Thursday, 28 October 2010

Oldest farang community in Thailand now here for over 300 years

Jewish community
in Khao San Road, Bangkok
According to several sources there are about 1000 Jewish people permanently living in Thailand, the major part of them are concentrated in Khao San Road, Bangkok, but smaller communities exist in Chiang Mai, Phuket and Koh Samui. In the 17th century the so-called Baghdadi Jews from Russia first arrived here and later the Ashkenazi Jews fled from Russia to Thailand as well, prior to Russia they used to live along the Rhine river in Germany. Their community in Thailand expanded even more when Persian Jews were fleeing from persecution in Iran in the 1970s and 1980s. Nowadays they have own shops, restaurants, synagogues, schools including kindergartens and own cemeteries. (The latter one was obtained after a one year debate with the authorities.)
Technically the term 'farang' refers to a Western Caucasian, so some might argue, this is not the case for every Jewish individual living in Thailand, but hey, Israel even joins in with the European song contest, don't ask me why.

7 comments:

  1. Interesting stuff, I remember noticing Jewish symbols near the Khao San Road a few years ago. I wonder how integrated these folk are in the local community. If they are true farang then they probably still won't be able to speak the local language - joke :-)

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  2. Hi Paul,
    Hehe..
    With their own schools, shops and everything, it looks to me like an isolated community, however if it was only for the sake of doing business with locals, they probably picked it up by now, (after 300+ years) :-)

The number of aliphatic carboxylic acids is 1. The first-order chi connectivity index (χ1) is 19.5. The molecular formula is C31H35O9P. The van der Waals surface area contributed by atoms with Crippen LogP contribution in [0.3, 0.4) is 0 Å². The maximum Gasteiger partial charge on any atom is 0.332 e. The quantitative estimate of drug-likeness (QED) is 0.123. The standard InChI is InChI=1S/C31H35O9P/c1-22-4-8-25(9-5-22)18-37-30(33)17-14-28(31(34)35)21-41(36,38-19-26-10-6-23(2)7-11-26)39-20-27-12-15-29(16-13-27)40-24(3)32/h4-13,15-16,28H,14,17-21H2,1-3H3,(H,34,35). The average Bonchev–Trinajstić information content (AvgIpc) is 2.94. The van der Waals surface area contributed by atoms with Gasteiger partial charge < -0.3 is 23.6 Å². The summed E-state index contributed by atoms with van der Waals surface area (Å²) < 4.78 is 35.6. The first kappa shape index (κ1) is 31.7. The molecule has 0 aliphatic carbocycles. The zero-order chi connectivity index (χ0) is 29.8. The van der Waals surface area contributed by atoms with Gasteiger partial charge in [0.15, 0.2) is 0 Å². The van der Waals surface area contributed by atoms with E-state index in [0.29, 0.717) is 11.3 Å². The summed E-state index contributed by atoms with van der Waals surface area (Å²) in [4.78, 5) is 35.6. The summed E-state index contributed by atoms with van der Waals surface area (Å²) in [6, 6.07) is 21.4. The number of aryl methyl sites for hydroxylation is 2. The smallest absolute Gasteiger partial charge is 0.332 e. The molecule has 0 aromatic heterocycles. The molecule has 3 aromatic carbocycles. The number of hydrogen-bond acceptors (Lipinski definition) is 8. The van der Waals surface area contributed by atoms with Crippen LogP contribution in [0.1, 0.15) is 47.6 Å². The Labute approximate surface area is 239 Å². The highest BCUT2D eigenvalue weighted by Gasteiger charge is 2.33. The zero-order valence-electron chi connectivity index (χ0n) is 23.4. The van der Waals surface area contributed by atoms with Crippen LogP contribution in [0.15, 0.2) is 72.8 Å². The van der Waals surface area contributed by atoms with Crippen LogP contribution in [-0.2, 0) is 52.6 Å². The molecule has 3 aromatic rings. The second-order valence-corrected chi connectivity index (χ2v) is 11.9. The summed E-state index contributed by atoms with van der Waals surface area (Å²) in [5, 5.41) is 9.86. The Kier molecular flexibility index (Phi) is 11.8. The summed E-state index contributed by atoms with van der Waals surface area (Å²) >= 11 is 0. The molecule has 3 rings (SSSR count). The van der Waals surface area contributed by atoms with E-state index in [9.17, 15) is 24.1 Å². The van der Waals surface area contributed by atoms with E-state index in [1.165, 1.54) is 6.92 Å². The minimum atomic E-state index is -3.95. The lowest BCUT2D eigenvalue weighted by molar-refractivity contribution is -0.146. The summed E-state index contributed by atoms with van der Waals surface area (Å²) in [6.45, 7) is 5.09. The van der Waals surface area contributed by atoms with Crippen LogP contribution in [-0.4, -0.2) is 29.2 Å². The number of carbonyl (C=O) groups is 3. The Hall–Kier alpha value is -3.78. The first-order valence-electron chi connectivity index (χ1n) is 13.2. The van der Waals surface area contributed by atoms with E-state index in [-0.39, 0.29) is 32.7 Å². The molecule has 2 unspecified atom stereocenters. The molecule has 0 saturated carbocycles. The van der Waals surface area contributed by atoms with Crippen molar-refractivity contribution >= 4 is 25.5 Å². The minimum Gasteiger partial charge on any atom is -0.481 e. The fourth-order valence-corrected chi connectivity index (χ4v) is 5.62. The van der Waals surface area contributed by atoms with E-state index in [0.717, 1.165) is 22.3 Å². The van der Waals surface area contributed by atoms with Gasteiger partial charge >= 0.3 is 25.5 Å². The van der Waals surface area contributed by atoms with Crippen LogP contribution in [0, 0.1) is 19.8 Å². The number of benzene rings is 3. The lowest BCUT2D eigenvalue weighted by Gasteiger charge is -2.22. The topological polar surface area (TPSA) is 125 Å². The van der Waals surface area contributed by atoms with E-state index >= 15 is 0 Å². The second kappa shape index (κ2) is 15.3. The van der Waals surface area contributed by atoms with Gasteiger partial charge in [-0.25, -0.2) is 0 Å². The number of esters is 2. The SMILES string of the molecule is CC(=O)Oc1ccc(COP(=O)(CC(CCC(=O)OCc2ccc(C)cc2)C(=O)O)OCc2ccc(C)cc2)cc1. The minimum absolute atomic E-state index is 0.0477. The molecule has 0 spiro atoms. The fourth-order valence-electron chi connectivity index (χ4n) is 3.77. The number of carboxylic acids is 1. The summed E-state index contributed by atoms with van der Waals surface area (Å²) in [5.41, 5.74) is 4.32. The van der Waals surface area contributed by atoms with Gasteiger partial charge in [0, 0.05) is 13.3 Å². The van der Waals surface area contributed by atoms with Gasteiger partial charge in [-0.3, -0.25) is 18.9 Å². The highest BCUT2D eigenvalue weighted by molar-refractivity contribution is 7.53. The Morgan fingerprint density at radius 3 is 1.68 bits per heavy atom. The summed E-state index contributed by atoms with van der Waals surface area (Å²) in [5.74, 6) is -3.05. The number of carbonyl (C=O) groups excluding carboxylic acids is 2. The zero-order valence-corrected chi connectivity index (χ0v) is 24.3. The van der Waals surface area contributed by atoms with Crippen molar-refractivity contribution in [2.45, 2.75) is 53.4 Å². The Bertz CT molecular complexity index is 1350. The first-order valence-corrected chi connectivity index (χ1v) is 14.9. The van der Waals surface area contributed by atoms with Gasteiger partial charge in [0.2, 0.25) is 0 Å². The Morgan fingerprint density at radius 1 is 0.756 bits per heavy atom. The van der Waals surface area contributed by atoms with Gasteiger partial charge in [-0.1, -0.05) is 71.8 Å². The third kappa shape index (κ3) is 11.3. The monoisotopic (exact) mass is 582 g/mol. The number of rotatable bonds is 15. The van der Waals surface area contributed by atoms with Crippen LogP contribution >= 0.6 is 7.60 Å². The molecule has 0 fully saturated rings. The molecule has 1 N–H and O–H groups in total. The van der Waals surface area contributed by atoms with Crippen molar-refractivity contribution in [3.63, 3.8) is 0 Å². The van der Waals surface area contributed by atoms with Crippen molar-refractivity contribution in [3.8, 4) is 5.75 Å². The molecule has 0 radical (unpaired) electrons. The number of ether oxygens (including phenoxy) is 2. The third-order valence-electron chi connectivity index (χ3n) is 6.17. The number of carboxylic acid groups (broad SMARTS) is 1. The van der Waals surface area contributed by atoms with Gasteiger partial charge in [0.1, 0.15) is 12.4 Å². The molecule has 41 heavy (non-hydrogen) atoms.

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  3. Interesting. I never realised there was a Jewish community here in Thailand.

    BTW I like the I-nomad handle and the "job description."

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  4. Interesting post. I wonder how many other small expat communities are dotted around Thailand. I knew about the ones in Auttaya, but I assumed they were long dead.

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  5. @Mike:
    I din't know either, but coming to Phuket from the airport for the first time, I took a mini-bus to my mansion and was talking to an Israelian. Later he was dropped off at a guesthouse which had signs in Hebrew script only. No English or Thai whatsoever, that triggered my curiosity..
    And thanks for the compliment!

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  6. @Catherine:
    Leaving out the hill tribe people in the north (eg. Karen) from Myanmar and the Latioans living in Isan. Both communities are very large anyway.
    The Jewish community is tightly bonded by their religion and traditions.
    Being more individualistic most farang expats will not bond together in the same way to classify as a community. Technically the Russians, Ukrainians and Georgians living in Pattaya could perhaps be identified as real expat communities. I am not talking about their motives and way of live :)

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